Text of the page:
Man . . . the pressure to be deep an meaningful this Good Friday is HUGE.  I was greeted this AM by Mr. Google Reader with no less than 10 folks offering some really good reflections on the day.  The pressure, the guilt, the shame . . . I must DO something now to hold my end of the pastoral bargain. 

Reflect dammit, for the love of God, reflect!

Ahhh . . . then God send me an eMail.  Well actually DAIO sent me a feed.  A news commentary titled, "What Would Jesus Really Do?" by Roland Martin and it all made sense.

Here is a snippet:

When did it come to the point that being a Christian meant caring about only two issues,­ abortion and homosexuality?

the nonreligious what being a Christian today means, and based on what
we see and read, it’s a good bet they will say that followers of Jesus
Christ are preoccupied with those two points.

Poverty? Whatever.
Homelessness? An afterthought. A widening gap between the have and
have-nots? Immaterial. Divorce? The divorce rate of Christians mirrors
the national average, so that’s no big deal.

The point is that
being a Christian should be about more than abortion and homosexuality,
and it’s high time that those not considered a part of the religious
right expose the hypocrisy of our brothers and sisters in Christianity
and take back the faith. And those on the left who believe they have a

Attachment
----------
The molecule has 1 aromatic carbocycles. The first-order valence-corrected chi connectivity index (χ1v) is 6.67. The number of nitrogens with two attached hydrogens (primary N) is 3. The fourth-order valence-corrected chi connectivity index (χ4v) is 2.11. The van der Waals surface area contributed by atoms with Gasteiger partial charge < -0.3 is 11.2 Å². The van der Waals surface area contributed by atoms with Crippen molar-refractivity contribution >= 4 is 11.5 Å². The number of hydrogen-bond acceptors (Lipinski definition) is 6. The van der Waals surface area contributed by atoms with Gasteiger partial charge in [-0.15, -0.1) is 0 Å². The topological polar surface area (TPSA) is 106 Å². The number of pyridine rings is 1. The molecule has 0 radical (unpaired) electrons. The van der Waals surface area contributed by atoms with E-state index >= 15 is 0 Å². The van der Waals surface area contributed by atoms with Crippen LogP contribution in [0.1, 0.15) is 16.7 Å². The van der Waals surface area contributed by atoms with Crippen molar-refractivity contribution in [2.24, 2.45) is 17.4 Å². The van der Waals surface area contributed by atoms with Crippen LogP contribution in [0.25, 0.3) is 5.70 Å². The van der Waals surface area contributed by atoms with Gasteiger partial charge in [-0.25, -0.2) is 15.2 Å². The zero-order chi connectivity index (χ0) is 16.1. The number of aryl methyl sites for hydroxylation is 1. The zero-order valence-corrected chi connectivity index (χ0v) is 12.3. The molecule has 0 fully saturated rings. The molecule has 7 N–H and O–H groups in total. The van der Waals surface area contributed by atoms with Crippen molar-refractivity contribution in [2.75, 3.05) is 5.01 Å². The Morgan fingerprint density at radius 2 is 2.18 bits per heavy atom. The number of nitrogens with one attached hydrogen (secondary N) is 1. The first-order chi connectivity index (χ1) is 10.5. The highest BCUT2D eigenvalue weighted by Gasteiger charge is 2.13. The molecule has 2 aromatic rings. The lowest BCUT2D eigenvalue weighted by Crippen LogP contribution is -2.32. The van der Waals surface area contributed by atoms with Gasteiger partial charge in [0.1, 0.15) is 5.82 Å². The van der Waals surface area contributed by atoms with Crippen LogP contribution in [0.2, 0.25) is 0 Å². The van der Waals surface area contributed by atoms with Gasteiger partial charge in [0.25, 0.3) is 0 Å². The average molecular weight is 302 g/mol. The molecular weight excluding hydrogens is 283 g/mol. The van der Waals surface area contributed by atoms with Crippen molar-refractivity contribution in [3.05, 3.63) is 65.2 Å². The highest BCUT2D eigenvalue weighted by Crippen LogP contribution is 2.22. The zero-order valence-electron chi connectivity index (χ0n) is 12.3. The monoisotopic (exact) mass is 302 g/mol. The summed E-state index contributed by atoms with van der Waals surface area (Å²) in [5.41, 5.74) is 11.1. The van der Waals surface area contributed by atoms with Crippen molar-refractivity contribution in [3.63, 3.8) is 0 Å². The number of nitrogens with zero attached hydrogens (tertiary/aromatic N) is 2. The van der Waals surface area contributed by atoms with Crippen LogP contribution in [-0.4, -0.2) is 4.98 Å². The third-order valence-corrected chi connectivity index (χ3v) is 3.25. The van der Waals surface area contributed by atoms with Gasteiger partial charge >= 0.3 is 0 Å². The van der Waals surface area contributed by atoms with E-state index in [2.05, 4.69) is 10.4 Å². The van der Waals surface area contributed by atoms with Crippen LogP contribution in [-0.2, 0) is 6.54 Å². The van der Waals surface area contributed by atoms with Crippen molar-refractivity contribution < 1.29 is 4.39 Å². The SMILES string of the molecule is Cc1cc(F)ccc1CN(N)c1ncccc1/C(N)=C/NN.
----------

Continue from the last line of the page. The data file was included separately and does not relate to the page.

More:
"get out of sin free" card must not be allowed to justify their actions.

While I TOTALLY agree with Martin’s evaluation and age-old challenge for churches to get to the business of doing what Chris wants us to do, the idea that Jesus is about action and DOing I think is one of the problems with today’s  church. There seems to be these extremes of DOING versus BEING, the activists (Liberal or Conservative) versus the Spirituality Folks (Again, liberal or conservative).  Of course I generalize, but I think when it comes down to it, one side is all about action and activism and the other is all about Personal relationship with Jesus.  And while I do not doubt the convictions of either side, and while they may cross in some arenas, when the rubber hits the road, I bet each would hold their "style" of faith as MORE than the other. I think both falter because they are ultimately about the actions of faith and DOING what Jesus would want us to DO, rather than BEING how Jesus would want us to BE.

Rather than ask the questions about what to DO, we should be focus on how we are to BE which then drives all that we do.  If our spiritual selves are getting right with God, then our external actions are driven by faithfulness EVEN if it appears that we doing would be deemed as less than Godly by others.  I also think that when we strive to be like Christ in our being, the ways we look at the other changes from one of dominate and superiority of walks of faith to humility and appreciation of the ways people connect to and follow God. 

If I had my druthers, I think the questions should be framed, "How
would Jesus want us to BE so we can do what Jesus would hope for us to
DO?" But them HWJWUTBSWCDWJWHFUTD is more of a belt than a rubber bracelet.  Blasted . . . another great idea for naught.

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